In Genesis 48 we read the story of the second and third acts of Jacob as death nears: his bequest to Joseph of a double portion of his property through the adoption and blessing of his oldest sons, Manasseh and Ephraim - a story that raises questions about the meaning of family and stories, and our recognition of and response to change, as well as alluding to our adoption in Christ.
As part of Paul’s salutation in his letter to the church at Colossae, he addresses the believers as "holy and faithful brothers." Calling them "holy" is an important way for the Apostle to point out their new identity in Christ, and the label has important implications for how all Christians should see and conduct themselves.
Most of what we hear every day is shallow, temporary, or unedifying. It affects us either negatively or not at all, and is quickly forgotten. But God’s word takes root in our souls and produces a harvest of righteousness and peace for those who are trained by it. In the Parable of the Sower, Jesus challenges us to be not just hearers of the word, but doers, as we follow the One who perfectly obeyed in our place.
Most of us find ourselves in debt at some point or another, whether due to a student loan, car payment, mortgage, or even a standard bill. But what if our debt is far beyond our ability to pay? Or what if we don’t even realize that we are in debt? And what if our debt is a charge against the holiness of God Himself? Only the blood of Christ can repay the greatest debt we owe. Only Jesus can meet us in our poverty (and our pride!) so that we might find our life in Him through His atoning work on the cross.
Jesus’ offer of rest for the weary and burdened is among the more well-known and cherished verses in Scripture. The context of his invitation, in Matthew 11-12, along with the context of our current circumstances, provide us an opportunity to think about what Jesus is offering, how we experience it, and why we should come to him for rest. Although we may sometimes prefer to complain about our burdens or pridefully display our weariness as a badge of honor, when we consider what Jesus means by a yoke that is easy and a burden that is light, we will realize that it is far better to come to him, submit to him, learn from him and be refreshed by his gracious presence.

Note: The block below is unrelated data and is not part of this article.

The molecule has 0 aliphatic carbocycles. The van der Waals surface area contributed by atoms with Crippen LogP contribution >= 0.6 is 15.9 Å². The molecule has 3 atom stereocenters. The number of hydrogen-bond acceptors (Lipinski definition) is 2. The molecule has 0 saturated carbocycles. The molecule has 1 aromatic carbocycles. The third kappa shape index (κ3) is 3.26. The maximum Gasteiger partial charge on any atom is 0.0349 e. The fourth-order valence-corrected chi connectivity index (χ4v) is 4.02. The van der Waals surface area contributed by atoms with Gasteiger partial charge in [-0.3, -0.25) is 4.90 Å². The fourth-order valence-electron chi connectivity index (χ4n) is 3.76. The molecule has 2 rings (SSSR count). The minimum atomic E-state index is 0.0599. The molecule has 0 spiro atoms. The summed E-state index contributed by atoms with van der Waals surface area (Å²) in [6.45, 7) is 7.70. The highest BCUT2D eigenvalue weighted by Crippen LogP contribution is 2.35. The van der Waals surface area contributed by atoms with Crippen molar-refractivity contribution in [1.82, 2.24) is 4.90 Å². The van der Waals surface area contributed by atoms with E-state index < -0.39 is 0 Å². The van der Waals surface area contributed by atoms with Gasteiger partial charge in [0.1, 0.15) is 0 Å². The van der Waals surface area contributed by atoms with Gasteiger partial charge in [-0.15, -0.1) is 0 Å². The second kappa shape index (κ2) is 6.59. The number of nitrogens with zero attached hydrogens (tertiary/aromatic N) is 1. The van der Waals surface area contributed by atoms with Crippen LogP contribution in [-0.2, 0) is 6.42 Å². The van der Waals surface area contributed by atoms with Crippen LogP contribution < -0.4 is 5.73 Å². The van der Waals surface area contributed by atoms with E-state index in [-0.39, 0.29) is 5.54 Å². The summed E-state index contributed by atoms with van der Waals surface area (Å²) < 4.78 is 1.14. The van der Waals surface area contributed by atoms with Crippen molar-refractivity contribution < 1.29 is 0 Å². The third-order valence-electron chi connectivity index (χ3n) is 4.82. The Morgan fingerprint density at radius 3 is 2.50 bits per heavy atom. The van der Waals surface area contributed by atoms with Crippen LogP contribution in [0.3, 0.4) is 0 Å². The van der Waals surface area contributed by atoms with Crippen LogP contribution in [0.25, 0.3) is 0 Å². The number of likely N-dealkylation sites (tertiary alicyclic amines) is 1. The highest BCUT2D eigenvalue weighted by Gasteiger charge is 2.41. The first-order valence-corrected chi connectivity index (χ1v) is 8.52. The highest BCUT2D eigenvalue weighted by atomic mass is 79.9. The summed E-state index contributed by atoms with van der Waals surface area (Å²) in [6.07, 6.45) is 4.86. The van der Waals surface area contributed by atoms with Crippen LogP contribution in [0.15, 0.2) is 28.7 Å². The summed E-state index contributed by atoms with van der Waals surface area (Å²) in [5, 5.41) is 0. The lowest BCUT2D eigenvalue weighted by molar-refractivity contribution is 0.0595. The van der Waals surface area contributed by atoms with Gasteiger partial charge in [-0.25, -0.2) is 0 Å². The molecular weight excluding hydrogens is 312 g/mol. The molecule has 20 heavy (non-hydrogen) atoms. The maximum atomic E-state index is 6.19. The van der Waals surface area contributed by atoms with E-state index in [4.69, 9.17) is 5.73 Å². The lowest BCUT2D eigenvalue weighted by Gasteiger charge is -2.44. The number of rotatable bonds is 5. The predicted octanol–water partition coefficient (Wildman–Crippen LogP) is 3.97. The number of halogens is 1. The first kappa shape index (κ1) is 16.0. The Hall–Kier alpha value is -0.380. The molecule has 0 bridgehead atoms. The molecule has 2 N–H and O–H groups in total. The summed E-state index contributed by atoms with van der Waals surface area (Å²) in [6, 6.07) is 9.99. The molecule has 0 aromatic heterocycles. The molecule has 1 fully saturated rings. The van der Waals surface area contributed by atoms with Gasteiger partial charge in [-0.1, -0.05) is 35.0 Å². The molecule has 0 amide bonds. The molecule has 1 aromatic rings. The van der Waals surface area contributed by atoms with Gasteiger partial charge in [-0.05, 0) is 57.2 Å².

John the Baptist was known for his divine call, fearless preaching, and wilderness endurance, yet even he began to doubt when forced to wait for the Lord’s plan to unfold. Waiting is hard. It tests our faith, challenges our hope, and seldom proceeds according to our expectations. But Jesus reminds us of His miracles and the testimony of Scripture that points to Him so that we might wait well by His grace and for His glory.
In our youth, we tend not to think much about death. But as the years pass, it becomes an increasingly inescapable reality. Death sweeps away our closest friends and loved ones, sometimes unexpectedly, sometimes after prolonged suffering. Who will stop the terrible procession of death? Who can stop it? Only the One who did stop it by suffering it on our behalf and rising again, the Lord Jesus Christ. Jesus not only cares, but has the power to heal and save us from death forever.
Distance posed no barrier to the saving work of Jesus. He healed people just as easily from afar as He did up close, revealing His divine and comprehensive authority. Whether we feel distant from our church family, from our mother on Mother’s Day, or even from God Himself, the grace of Jesus Christ is sufficient to draw us near once again to the glory and praise of God.
As we begin our tour of Paul’s letter to the Colossians, we’ll see that at the outset he presents his apostolic credentials as a divinely called apostle. This call forms an important part of his purpose in writing the letter. As we consider the implications for Paul’s call, we will also note that the Bible uses calling a few different ways, and these have important application for us today.
How should Christians live in the midst of a pandemic? The same way we are called to live at all times: as disciples of Christ who focus on His kingdom! The remainder of Jesus’ Sermon on the Plain calls us to an enduring faith as we reflect our Head, clear our eyes, examine our hearts, and engage our feet, following the One who persevered unto death to grant us eternal life.